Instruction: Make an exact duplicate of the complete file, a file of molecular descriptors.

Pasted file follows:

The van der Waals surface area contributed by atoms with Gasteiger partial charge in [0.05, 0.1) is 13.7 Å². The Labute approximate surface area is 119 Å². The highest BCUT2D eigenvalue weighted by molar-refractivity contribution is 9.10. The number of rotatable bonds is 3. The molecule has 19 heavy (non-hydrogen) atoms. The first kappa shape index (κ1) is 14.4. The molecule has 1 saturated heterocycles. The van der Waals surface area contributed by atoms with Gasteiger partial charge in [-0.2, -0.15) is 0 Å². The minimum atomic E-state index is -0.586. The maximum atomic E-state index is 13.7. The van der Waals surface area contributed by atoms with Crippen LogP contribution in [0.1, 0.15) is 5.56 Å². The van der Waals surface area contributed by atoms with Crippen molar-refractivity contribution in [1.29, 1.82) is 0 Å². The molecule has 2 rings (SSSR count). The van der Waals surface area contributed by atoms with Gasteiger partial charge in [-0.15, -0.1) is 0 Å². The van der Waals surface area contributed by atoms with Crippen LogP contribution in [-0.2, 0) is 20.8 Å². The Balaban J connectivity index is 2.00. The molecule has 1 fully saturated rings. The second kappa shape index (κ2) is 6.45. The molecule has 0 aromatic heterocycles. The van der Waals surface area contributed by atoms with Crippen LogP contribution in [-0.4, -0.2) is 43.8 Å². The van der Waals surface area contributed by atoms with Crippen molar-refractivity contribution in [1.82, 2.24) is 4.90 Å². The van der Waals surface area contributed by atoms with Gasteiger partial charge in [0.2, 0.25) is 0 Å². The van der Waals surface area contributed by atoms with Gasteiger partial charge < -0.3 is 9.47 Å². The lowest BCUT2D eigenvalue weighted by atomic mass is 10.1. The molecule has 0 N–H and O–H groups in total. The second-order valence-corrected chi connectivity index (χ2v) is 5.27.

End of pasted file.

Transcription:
The van der Waals surface area contributed by atoms with Gasteiger partial charge in [0.05, 0.1) is 13.7 Å². The Labute approximate surface area is 119 Å². The highest BCUT2D eigenvalue weighted by molar-refractivity contribution is 9.10. The number of rotatable bonds is 3. The molecule has 19 heavy (non-hydrogen) atoms. The first kappa shape index (κ1) is 14.4. The molecule has 1 saturated heterocycles. The van der Waals surface area contributed by atoms with Gasteiger partial charge in [-0.2, -0.15) is 0 Å². The minimum atomic E-state index is -0.586. The maximum atomic E-state index is 13.7. The van der Waals surface area contributed by atoms with Crippen LogP contribution in [0.1, 0.15) is 5.56 Å². The van der Waals surface area contributed by atoms with Crippen molar-refractivity contribution in [1.29, 1.82) is 0 Å². The molecule has 2 rings (SSSR count). The van der Waals surface area contributed by atoms with Gasteiger partial charge in [-0.15, -0.1) is 0 Å². The van der Waals surface area contributed by atoms with Crippen LogP contribution in [-0.2, 0) is 20.8 Å². The Balaban J connectivity index is 2.00. The molecule has 1 fully saturated rings. The second kappa shape index (κ2) is 6.45. The molecule has 0 aromatic heterocycles. The van der Waals surface area contributed by atoms with Crippen LogP contribution in [-0.4, -0.2) is 43.8 Å². The van der Waals surface area contributed by atoms with Crippen molar-refractivity contribution in [1.82, 2.24) is 4.90 Å². The van der Waals surface area contributed by atoms with Gasteiger partial charge in [0.2, 0.25) is 0 Å². The van der Waals surface area contributed by atoms with Gasteiger partial charge < -0.3 is 9.47 Å². The lowest BCUT2D eigenvalue weighted by atomic mass is 10.1. The molecule has 0 N–H and O–H groups in total. The second-order valence-corrected chi connectivity index (χ2v) is 5.27.